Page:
Bruxism is a common dental disorder that can lead to various issues, including temporomandibular joint disorders (TMJ). It occurs when a person grinds or clenches their teeth excessively, putting a lot of pressure on the jaw muscles and causing damage to the teeth, gums, oral health, and jaw joints. People who experience TMJ nerve damage symptoms may have developed the condition as a result of bruxism. Treating bruxism usually requires a combination of dental and healthcare treatments, such as visits to a dental clinic or doctor for therapy, medication, or muscle relaxants to relieve the symptoms and prevent further damage. In severe cases, patients may be referred to a specialist in temporomandibular disorders for further evaluation and treatment.
Believe it or not, but poor posture is also another cause of TMJ, albeit not quite as common as the other causes on our list today.
If you find yourself slouching, this can lead to trapped nerves and TMJ nerve damage, so try to sit up straight, pull your shoulders back, hold your head high, and keep your back straight.
Like bruxism, stress and tension in the jaw is another TMJ cause that is unfortunately very common.
When people are stressed and/or tense, they’ll often clench their teeth and jaw for hours on end, without even noticing. Over time, this can put stress on the temporomandibular joint (TMJ) and cause it to become damaged, resulting in temporomandibular disorder (TMD). This condition can lead to a variety of symptoms including jaw pain, headaches, limited jaw mobility, difficulty eating, and more. The good news is that TMD can be treated with a combination of healthcare and dental treatments, including physical therapy, manual therapy, stress management techniques, and medication. In some cases, it may be necessary to seek the help of a specialist in TMD who can diagnose and manage the health of your jaw joint, muscles, and related health conditions.
As painful as TMJ can be, the good news is that there are a whole host of treatments options available, including those we’re about to list:
When it comes to treating temporomandibular joint disorders through exercises, self-care and physical therapy can play a significant role in reducing symptoms such as jaw pain. Simple jaw exercises and relaxation techniques can help alleviate tension in the jaw muscles and improve the overall health of the temporomandibular joint. It's also worth seeking the advice of a healthcare professional to design a personalized treatment plan that takes into account the specific needs and concerns of the individual.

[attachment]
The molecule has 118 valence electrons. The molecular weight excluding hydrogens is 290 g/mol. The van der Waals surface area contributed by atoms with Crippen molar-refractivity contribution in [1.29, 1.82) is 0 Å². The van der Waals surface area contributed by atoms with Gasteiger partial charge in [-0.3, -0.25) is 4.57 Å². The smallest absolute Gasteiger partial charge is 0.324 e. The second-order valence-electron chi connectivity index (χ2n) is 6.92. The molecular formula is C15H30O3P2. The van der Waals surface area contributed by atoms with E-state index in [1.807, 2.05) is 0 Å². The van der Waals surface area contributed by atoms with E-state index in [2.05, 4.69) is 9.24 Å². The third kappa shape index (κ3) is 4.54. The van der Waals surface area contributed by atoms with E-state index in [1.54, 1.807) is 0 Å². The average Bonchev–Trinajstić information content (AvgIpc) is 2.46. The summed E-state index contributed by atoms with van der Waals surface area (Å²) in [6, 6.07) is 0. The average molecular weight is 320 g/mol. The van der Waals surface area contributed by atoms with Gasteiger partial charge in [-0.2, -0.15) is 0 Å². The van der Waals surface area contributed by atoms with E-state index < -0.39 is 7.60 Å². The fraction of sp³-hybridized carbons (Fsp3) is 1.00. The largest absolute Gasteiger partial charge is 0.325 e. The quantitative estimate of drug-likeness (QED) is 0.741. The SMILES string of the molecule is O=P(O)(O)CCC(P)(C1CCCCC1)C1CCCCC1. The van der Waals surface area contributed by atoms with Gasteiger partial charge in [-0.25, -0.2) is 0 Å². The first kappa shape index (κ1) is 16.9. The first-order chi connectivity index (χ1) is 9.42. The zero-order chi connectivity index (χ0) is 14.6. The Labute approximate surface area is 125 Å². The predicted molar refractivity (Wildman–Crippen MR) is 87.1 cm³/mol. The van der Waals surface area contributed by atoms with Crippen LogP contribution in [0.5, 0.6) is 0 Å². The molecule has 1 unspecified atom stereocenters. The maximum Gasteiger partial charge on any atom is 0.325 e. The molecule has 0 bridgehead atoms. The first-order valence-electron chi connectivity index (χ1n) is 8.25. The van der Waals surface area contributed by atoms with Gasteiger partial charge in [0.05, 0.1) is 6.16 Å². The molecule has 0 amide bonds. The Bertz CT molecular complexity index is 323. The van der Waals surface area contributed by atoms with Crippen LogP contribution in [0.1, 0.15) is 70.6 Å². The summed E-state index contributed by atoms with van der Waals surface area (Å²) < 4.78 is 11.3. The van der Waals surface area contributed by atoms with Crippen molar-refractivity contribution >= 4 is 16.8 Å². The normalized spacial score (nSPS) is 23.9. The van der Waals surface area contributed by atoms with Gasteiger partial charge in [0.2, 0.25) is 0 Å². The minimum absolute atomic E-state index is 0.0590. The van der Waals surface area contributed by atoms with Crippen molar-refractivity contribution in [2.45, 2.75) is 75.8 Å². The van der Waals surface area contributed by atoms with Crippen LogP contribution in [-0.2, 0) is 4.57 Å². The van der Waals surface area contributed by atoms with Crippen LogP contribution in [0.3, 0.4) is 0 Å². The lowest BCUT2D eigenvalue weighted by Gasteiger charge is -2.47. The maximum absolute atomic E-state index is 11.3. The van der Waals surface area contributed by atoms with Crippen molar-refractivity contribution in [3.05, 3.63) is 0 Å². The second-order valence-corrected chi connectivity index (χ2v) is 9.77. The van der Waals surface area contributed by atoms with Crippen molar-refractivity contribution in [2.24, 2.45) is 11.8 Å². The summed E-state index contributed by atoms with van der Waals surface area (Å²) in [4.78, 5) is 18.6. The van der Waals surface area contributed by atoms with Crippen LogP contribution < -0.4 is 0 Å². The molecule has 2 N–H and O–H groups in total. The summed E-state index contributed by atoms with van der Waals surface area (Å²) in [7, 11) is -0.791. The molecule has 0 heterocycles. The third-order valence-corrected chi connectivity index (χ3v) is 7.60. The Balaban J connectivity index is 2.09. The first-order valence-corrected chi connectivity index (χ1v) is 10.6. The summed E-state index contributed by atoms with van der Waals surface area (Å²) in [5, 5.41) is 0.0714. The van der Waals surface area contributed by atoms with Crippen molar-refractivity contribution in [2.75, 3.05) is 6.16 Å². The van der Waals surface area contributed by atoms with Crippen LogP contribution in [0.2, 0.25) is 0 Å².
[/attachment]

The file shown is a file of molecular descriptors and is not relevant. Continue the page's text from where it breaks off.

These exercises act as preventative exercises primarily, helping to prevent TMJ before it begins, though they can also help to ease TMJ infection symptoms and tmj symptoms in general.
Bruxism for example, is often causes by stress so if you can relax and manage your stress, you won’t grind your teeth or clench your jaw, meaning the TMJ benefits.
In more extreme cases of TMJ/TMD, your dentist may prescribe you with oral dental splints.
Oral dental splints are a popular treatment option for those suffering from bruxism and temporomandibular joint disorders (TMD). They are worn in the mouth like a removable dental appliance and cover and protect the teeth, helping to prevent excessive grinding and clenching of the jaw. These splints can also help to alleviate the symptoms of TMD such as jaw pain, headaches, and facial pain, as well as promoting better oral health by taking the stress off the jaw muscles and joints. By wearing an oral dental splint, patients can help to prevent further damage to their teeth, jaw, and overall health.
Finally, another treatment option which may be prescribed by your dentist is Botox.
Botox injected into the tissue surrounding the TMJ will help the joint to relax and take down any swelling or inflammation. The solution essentially freezes the muscle tissue which helps ease the symptoms of TMJ while serving as TMJ pain relief medication as well.
As you can see, there is not just one TMJ cause to be aware of, but several.
TMJ pain and dysfunction can be caused by a whole host of different factors and variables, including those which we have looked at above.
If you’re suffering with TMJ pain, or are concerned about TMJ/TMD, it’s essential to seek proper dental treatment. Speaking to your dentist means that they can provide an accurate diagnosis and then prescribe the necessary medication and/or treatment.
Say goodbye to TMJ pain - schedule your appointment today!